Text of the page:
Mirzan says San Miguel stake is just business


KUALA LUMPUR, Sept 13 – Mirzan Mahathir has defended his investment group’s stake in Philippines conglomerate San Miguel Corp (SMC), saying the company was well on the way to diversifying substantially from its brewery business.

In a letter to The Malaysian Insider yesterday, Mirzan said San Miguel Corp had decided to shift its attention to the infrastructure, public utility and energy requirements of the Philippines, from its core brewery business.

“Since Kirin Holdings of Japan acquired a significant direct ownership stake in the brewery division, this will result in a dramatic change in SMC’s revenue mix, with beverages expected to contribute less than 15% of total sales by next year,” he said in the letter.

The Malaysian Insider had reported this week that Mirzan, the eldest son of Tun Dr Mahathir Mohamad, was recently appointed to the board of San Miguel Corp, the biggest food and beverage conglomerate in the Philippines and the owner of San Miguel Brewery Inc.

San Miguel Corp told the Philippines stock exchange last week about Mirzan’s appointment which is to represent the interests of Q-Tech Alliance Holdings Inc on the board.

Q-Tech, a Manila-based investment company in which Mirzan has a stake in, recently acquired a 19.9 per cent share in San Miguel Corp for 39.61 billion pesos (RM2.9 billion).

It bought the stake from Japan’s Kirin Holdings, which used the funds to help finance the acquisition of a 43 per cent stake in San Miguel Brewery Inc.

With this latest corporate exercise, San Miguel Corp still maintains a 51 per cent stake in San Miguel Brewery Inc.

San Miguel Brewery controls 95 per cent of the Philippine beer market. The company has made San Miguel Beer for more than a century. The beer is brewed in the Philippines, China, Indonesia, Vietnam, Thailand and Malaysia, and is sold in 60 markets worldwide, according to the company’s Web site.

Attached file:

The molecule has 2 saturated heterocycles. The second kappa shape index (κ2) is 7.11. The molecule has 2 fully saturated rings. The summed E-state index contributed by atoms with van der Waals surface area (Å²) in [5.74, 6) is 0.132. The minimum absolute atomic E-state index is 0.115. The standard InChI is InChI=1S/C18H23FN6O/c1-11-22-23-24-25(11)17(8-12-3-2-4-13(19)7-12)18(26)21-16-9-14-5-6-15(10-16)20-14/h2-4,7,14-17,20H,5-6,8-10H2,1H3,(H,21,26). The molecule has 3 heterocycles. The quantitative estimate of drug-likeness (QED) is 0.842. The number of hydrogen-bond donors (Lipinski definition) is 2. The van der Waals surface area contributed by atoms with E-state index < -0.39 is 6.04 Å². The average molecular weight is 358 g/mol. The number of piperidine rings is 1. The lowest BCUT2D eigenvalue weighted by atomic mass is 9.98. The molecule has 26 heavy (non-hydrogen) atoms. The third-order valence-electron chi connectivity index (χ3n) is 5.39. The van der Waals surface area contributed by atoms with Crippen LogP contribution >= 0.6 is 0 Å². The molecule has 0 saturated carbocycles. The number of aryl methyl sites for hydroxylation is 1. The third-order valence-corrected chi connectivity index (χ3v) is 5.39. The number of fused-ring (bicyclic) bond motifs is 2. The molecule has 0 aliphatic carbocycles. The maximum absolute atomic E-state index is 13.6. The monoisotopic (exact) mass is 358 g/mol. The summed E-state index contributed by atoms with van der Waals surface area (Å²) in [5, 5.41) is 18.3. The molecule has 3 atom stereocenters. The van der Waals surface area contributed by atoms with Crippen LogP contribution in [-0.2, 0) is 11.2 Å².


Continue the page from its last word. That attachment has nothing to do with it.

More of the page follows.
Mirzan’s involvement in the deal, while a sound investment decision, has raised some eyebrows among Malaysia’s conservative Muslim community.

Since news of Q-Tech’s acquisition of San Miguel Corp shares began circulating here, a number of news blogs have used it to attack Dr Mahathir’s Muslim credentials.

“Unfortunately, certain parties are keen to turn this exciting positive change in a well?managed Philippines corporation into an assault on the reputation of my father, even though he has nothing whatsoever to do with my business interests.

“I can only provide a rational explanation for my actions and it would be a pity if facts are twisted to gain dubious points from a straightforward business decision,” said Mirzan.

He said San Miguel Corp’s major diversification move was a major reason for his participation and starts a new era for the conglomerate.

Mirzan went on to list down some of San Miguel’s diversification acquisitions in recent years.

These include an option to acquire a controlling interest in Petron Corp., the largest Philippine oil refiner which owns 1,400 retail stations, and a substantial equity stake in Manila Electric Co., the largest distribution utility in the Philippines that has a base of over 4.5 million customers.

SMC has also announced its intention to venture into the telecommunications industry through their stake in Liberty Telecom Holdings Inc. with Qatar Telecommunications Co. to initially build a Wi?Max network and potentially a full?scale national cellular operation.

The company also recently won in a public auction, two major power plants with a combined generation capacity of 1,600 MW.

“Your article covered the beverage aspects of San Miguel but ignored the company’s recent purchases and strategy moving forward.

“As a Malaysian, I am looking forward to assisting San Miguel chart this new course and hopefully, its success will reflect well on our country and people,” said Mirzan of the report in The Malaysian Insider.

Mirzan’s corporate forays have not been without controversy.

He once controlled Konsortium Perkapalan Bhd when Dr Mahathir was prime minister, but was forced to sell its shipping assets to Malaysia International Shipping Corporation (MISC), in what critics said then was a bailout.-MalaysianInsider